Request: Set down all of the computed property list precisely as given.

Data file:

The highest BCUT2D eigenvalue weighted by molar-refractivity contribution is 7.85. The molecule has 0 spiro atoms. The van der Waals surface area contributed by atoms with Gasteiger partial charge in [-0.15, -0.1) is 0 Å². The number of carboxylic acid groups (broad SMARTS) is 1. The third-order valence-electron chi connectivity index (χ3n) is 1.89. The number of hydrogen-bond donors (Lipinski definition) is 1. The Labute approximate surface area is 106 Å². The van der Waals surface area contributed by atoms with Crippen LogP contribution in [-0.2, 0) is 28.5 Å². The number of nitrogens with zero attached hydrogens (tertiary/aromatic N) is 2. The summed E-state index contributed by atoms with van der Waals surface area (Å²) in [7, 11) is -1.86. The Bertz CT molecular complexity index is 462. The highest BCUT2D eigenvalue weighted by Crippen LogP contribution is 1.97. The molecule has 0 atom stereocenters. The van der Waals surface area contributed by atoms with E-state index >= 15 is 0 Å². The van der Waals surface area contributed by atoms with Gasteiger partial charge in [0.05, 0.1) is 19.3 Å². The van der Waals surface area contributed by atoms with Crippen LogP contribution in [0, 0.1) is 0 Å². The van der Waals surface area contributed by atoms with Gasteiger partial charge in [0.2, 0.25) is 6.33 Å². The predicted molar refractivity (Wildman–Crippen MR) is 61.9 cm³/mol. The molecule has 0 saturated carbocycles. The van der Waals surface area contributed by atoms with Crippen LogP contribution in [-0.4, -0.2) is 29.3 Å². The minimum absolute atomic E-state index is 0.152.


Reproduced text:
The highest BCUT2D eigenvalue weighted by molar-refractivity contribution is 7.85. The molecule has 0 spiro atoms. The van der Waals surface area contributed by atoms with Gasteiger partial charge in [-0.15, -0.1) is 0 Å². The number of carboxylic acid groups (broad SMARTS) is 1. The third-order valence-electron chi connectivity index (χ3n) is 1.89. The number of hydrogen-bond donors (Lipinski definition) is 1. The Labute approximate surface area is 106 Å². The van der Waals surface area contributed by atoms with Crippen LogP contribution in [-0.2, 0) is 28.5 Å². The number of nitrogens with zero attached hydrogens (tertiary/aromatic N) is 2. The summed E-state index contributed by atoms with van der Waals surface area (Å²) in [7, 11) is -1.86. The Bertz CT molecular complexity index is 462. The highest BCUT2D eigenvalue weighted by Crippen LogP contribution is 1.97. The molecule has 0 atom stereocenters. The van der Waals surface area contributed by atoms with E-state index >= 15 is 0 Å². The van der Waals surface area contributed by atoms with Gasteiger partial charge in [0.05, 0.1) is 19.3 Å². The van der Waals surface area contributed by atoms with Crippen LogP contribution in [0, 0.1) is 0 Å². The van der Waals surface area contributed by atoms with Gasteiger partial charge in [0.2, 0.25) is 6.33 Å². The predicted molar refractivity (Wildman–Crippen MR) is 61.9 cm³/mol. The molecule has 0 saturated carbocycles. The van der Waals surface area contributed by atoms with Crippen LogP contribution in [-0.4, -0.2) is 29.3 Å². The minimum absolute atomic E-state index is 0.152.